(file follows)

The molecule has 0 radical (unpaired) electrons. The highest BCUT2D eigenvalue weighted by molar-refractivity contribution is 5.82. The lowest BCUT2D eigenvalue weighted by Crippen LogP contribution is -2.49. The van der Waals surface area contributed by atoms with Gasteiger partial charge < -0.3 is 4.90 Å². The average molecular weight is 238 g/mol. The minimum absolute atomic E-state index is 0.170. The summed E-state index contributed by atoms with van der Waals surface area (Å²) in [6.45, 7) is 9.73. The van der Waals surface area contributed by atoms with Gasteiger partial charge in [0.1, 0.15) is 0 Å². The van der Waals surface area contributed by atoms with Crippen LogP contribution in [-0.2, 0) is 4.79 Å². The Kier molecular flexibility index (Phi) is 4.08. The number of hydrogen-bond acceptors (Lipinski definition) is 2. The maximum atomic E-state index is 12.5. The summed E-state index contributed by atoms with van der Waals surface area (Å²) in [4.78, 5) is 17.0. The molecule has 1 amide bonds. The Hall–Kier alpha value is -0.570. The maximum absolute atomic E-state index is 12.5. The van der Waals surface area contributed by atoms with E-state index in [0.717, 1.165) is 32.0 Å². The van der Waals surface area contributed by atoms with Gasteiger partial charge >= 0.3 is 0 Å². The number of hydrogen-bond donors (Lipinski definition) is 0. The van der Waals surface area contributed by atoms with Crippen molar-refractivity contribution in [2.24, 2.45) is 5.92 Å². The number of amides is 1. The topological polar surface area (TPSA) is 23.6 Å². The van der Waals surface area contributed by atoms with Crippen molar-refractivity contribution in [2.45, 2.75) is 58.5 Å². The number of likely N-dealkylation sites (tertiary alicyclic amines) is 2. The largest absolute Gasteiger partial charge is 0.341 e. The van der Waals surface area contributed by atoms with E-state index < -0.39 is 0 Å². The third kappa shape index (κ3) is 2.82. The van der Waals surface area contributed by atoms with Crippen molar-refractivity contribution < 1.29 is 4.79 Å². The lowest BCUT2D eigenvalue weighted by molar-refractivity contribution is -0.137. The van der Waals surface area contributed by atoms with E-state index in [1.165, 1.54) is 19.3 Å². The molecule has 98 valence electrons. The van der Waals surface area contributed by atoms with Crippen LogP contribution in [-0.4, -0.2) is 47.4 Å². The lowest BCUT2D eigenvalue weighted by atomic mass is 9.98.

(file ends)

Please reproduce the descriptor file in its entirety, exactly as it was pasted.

The molecule has 0 radical (unpaired) electrons. The highest BCUT2D eigenvalue weighted by molar-refractivity contribution is 5.82. The lowest BCUT2D eigenvalue weighted by Crippen LogP contribution is -2.49. The van der Waals surface area contributed by atoms with Gasteiger partial charge < -0.3 is 4.90 Å². The average molecular weight is 238 g/mol. The minimum absolute atomic E-state index is 0.170. The summed E-state index contributed by atoms with van der Waals surface area (Å²) in [6.45, 7) is 9.73. The van der Waals surface area contributed by atoms with Gasteiger partial charge in [0.1, 0.15) is 0 Å². The van der Waals surface area contributed by atoms with Crippen LogP contribution in [-0.2, 0) is 4.79 Å². The Kier molecular flexibility index (Phi) is 4.08. The number of hydrogen-bond acceptors (Lipinski definition) is 2. The maximum atomic E-state index is 12.5. The summed E-state index contributed by atoms with van der Waals surface area (Å²) in [4.78, 5) is 17.0. The molecule has 1 amide bonds. The Hall–Kier alpha value is -0.570. The maximum absolute atomic E-state index is 12.5. The van der Waals surface area contributed by atoms with E-state index in [0.717, 1.165) is 32.0 Å². The van der Waals surface area contributed by atoms with Gasteiger partial charge >= 0.3 is 0 Å². The number of hydrogen-bond donors (Lipinski definition) is 0. The van der Waals surface area contributed by atoms with Crippen molar-refractivity contribution in [2.24, 2.45) is 5.92 Å². The number of amides is 1. The topological polar surface area (TPSA) is 23.6 Å². The van der Waals surface area contributed by atoms with Crippen molar-refractivity contribution in [2.45, 2.75) is 58.5 Å². The number of likely N-dealkylation sites (tertiary alicyclic amines) is 2. The largest absolute Gasteiger partial charge is 0.341 e. The van der Waals surface area contributed by atoms with E-state index < -0.39 is 0 Å². The third kappa shape index (κ3) is 2.82. The van der Waals surface area contributed by atoms with Crippen molar-refractivity contribution < 1.29 is 4.79 Å². The lowest BCUT2D eigenvalue weighted by molar-refractivity contribution is -0.137. The van der Waals surface area contributed by atoms with E-state index in [1.165, 1.54) is 19.3 Å². The molecule has 98 valence electrons. The van der Waals surface area contributed by atoms with Crippen LogP contribution in [-0.4, -0.2) is 47.4 Å². The lowest BCUT2D eigenvalue weighted by atomic mass is 9.98.